Marshall takes over the direction of the defense, noting the castle's strengths and features and organizing the twenty or so defenders. Cornhill's young, beautiful, and disaffected wife, Lady Isabel, takes an interest in him despite her maid's warnings that Templars are sworn to chastity and are forbidden to interact with or even look at women. When John's army finally arrives and lays siege to Rochester, the garrison holds fast and manages to beat back the initial Danish assault. In the aftermath, Albany offers his men the chance to leave if they wish; none accept.
For the second assault the Danes build a siege tower, but the defenders destroy it with a makeshift catapult and the attackers are repulsed again, but this time at the cost of Marks' death to a Danish arrow. After this, the King's army holds back and begins to starve the defenders out. Back at Canterbury, the Archbishop is informed that Prince Louis is biding his time in France and negotiating with John, and sets off immediately to expedite affairs. As weeks become months and the hunger and suffering of the castle's occupants increase, Marshall leaves under cover of night and steals several sacks of food from the Danish camp, making it back just ahead of his pursuers. The defenders' morale is bolstered for the first time in months, and Marshall finally succumbs to Isabel's advances, breaking his Templar vows.
Incensed at this insult, John reveals to the Danish leader, Tiberius, that he had lied about the Church's promises and orders him to take Rochester at any cost or he "will be sailing home to quite a different world". Thus encouraged, Tiberius adopts a different approach in his next assault, and manages to sneak a small force of men over the walls before dawn while he and the rest of his warriors wait for them to open the castle gates from within. Guy discovers the infiltrators and sounds the alarm, but it is too late, and Marshall is incapacitated while attempting to stop them opening the gates. Tiberius leads the charge into the castle grounds and kills Wulfstan in single combat while his Danes slaughter the garrison. Marshall recovers in time to don his knight's battle armor and charge the Danes on his war-horse, buying time for the survivors to pull back to the keep.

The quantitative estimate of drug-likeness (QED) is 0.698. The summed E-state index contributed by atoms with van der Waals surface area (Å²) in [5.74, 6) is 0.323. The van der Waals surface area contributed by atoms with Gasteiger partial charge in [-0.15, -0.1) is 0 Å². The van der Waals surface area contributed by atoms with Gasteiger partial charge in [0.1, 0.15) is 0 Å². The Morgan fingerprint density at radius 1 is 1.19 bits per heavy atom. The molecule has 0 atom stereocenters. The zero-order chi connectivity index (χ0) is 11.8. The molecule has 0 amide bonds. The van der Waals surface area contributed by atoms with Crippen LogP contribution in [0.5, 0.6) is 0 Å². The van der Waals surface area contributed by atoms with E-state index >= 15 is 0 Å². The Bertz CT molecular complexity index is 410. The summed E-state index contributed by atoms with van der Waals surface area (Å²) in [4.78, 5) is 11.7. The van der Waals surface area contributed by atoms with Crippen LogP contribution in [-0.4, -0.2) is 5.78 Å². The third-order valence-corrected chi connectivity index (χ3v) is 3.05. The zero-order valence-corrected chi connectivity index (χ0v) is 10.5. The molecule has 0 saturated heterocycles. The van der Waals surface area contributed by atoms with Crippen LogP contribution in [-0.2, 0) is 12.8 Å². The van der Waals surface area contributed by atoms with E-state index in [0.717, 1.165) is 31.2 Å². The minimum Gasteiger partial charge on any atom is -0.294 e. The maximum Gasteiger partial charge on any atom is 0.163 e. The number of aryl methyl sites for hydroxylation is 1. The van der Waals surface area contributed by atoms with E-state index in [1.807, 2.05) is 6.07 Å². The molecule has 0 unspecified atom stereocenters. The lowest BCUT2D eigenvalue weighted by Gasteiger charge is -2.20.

Albany, grievously wounded in the assault, is dragged before the King and forced to watch as the hands and feet of garrison prisoners are brutally chopped off. After a defiant exchange with John, he is subjected to the same fate and then killed by being flung from the makeshift catapult against the keep walls. Seeing this, Cornhill tries to surrender, but after being stopped and berated by a grieving, enraged Guy, goes upstairs to his bedroom and hangs himself instead. John's royal engineers then collapse one of the walls by tunneling under its foundations and setting a fire from the fat of forty pigs, and the final assault begins.
Coterol fights a rearguard action to hold the Danes off while Becket carries Marshall, incapacitated again from his horseback charge, to safety. Leaving him with Guy and Isabel, and forcing Guy to swear an oath to kill Isabel if the Danes break through, he heads back to join Coterol and the two are killed. Guy, however, finds himself unable to take Isabel's life, and goes out to die fighting instead. He encounters Tiberius and is almost killed until a recovered Marshall intervenes.
Tiberius challenges Marshall to single combat, the giant Dane's double-headed battleaxe against the Templar knight's hand-and-a-half cruciform sword, and Marshall triumphs after an exhausting duel, symbolically throwing down his broken blade at the end of it. Horns are heard in the distance as the French army arrives at last, and the Danes disperse in panic. Marshall meets Prince Louis and Archbishop Langton at the castle gates; the latter tells him that he is now free of the Templar Order. Acknowledging England's new king with a nod, Marshall rides off with Isabel, while Guy tells his dead baron that "We held".
The film ends with an epilogue describing King John's death during his retreat and the reconstruction of Rochester Castle, and how it, like the Magna Carta, still stands today.